Sunday, 8 June 2008

On the croft and beach again

Saturday 7th June 2008
Yet another calm morning with the sun gradually dispelling the clouds. The forecast for the day was not too good but as it turned out we had another brilliant day apart from a couple of extremely brief showers around 10.30 pm.

In the afternoon I had a wander around the garden and on the croft seeking insects. On GB's Cotoneaster a Drone Fly, the harmless hoverfly Eristalis tenax, was busy collecting nectar. There is an easy way to distinguish hoverflies from bees and wasps; hoverflies have a vein that runs the length of the wing. Unfortunately it's not much help to those who are afraid of bees and wasps because the chances of them getting close enough to see the vein are pretty remote!

Another insect on the Cotoneaster was a Bluebottle. There are a number of similar species but one of the most common is Calliphora vomitoria whose scientific name is about as attractive its habits!

There were plenty of buttercups in flower on the croft and another fly species was happily feeding in virtually every flower. Not sure what the fly was. A small orange species of Sawfly from the family Tenthredinidae) was also about as were lots of Green-veined Whites.

In the late afternoon I had a walk down the croft and onto the beach. A Meadow Pipit was one the fence and I found a few Heath Spotted Orchids out.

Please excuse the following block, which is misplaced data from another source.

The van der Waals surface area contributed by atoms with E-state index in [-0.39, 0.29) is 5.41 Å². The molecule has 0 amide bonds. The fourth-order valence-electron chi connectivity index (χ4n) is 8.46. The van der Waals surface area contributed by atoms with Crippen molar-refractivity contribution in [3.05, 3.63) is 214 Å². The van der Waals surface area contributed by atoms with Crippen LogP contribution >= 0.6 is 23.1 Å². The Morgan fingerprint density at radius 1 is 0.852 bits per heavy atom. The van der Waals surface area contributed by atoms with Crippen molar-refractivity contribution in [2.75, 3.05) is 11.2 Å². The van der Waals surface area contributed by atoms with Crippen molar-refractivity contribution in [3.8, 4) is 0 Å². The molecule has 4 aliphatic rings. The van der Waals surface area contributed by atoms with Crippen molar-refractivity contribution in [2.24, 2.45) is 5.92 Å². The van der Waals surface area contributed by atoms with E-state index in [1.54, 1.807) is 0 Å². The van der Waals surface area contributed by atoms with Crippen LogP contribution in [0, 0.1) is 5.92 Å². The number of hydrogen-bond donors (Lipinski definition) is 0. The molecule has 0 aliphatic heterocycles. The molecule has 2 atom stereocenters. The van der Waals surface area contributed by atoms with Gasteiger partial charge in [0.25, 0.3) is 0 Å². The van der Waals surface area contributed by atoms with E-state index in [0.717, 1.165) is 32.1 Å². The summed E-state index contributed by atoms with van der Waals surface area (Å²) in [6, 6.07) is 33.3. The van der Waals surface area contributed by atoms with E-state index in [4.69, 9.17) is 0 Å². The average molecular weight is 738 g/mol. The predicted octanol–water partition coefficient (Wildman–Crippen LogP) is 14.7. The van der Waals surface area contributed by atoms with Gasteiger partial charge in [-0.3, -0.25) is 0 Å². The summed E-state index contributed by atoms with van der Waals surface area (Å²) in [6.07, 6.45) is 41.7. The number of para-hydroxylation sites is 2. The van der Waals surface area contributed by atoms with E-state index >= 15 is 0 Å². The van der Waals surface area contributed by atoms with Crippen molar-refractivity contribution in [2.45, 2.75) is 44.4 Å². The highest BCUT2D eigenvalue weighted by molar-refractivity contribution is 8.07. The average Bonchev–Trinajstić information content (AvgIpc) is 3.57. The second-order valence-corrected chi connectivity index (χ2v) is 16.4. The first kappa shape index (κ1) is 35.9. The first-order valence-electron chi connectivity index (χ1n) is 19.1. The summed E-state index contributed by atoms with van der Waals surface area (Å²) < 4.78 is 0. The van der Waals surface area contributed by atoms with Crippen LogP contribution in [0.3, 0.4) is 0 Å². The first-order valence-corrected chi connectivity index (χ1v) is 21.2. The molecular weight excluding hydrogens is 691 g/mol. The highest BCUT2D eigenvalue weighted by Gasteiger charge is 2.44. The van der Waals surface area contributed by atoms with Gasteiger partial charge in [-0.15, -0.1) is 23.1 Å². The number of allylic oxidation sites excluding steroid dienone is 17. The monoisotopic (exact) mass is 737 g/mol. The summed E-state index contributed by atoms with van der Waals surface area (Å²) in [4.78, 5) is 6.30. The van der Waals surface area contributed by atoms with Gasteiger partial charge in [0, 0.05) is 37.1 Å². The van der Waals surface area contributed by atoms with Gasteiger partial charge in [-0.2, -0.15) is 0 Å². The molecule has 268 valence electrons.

Iain and Zena's house from the beach, against the sun. GB's house is just over the horizon to the right of Iain's.

The remains of a sea urchin.

I think this is some sort of bryozoan. It was just washed up on the sand.

The tide was out, revealing some of the wracks. These are Bladderwrack, also known as Popweed (Fucus vesiulosus), and Tangle or Oarweed (Laminaria digitata).

This is Serrated Wrack (Fucus serratus) but I don't know what the white things on it are.

As always I could not resist photographing Bayble Island. Although it goes by the name Bayble Island it is in fact two separate islands with a iny channel in between but the angle from which we see them in Bayble Bay makes them appear as one.

None of the rocks that sit under the water at high tide cane be seen beneath the layers of seaweed or barnacles and limpets.

Because the shore is generally so rocky they are few shells to be found on it as a rule but the calmer seas of the last couple of tides have resulted in a couple of shells surviving the pounding, including some large Pod Razors (Ensis siliqua).

A delightful rock pool as the tide reaches its lowest point of the afternoon.

Two Common Terns seem to inhabit the little beach on a regular basis - perhaps they nest nearby. Today one of them kept dive-bombing the other but I couldn't work out whether it was a display of affection or aggression.

There is lots of Yellow Flag Iris alongside the stream on the croft and the first of this year's blooms came out today.

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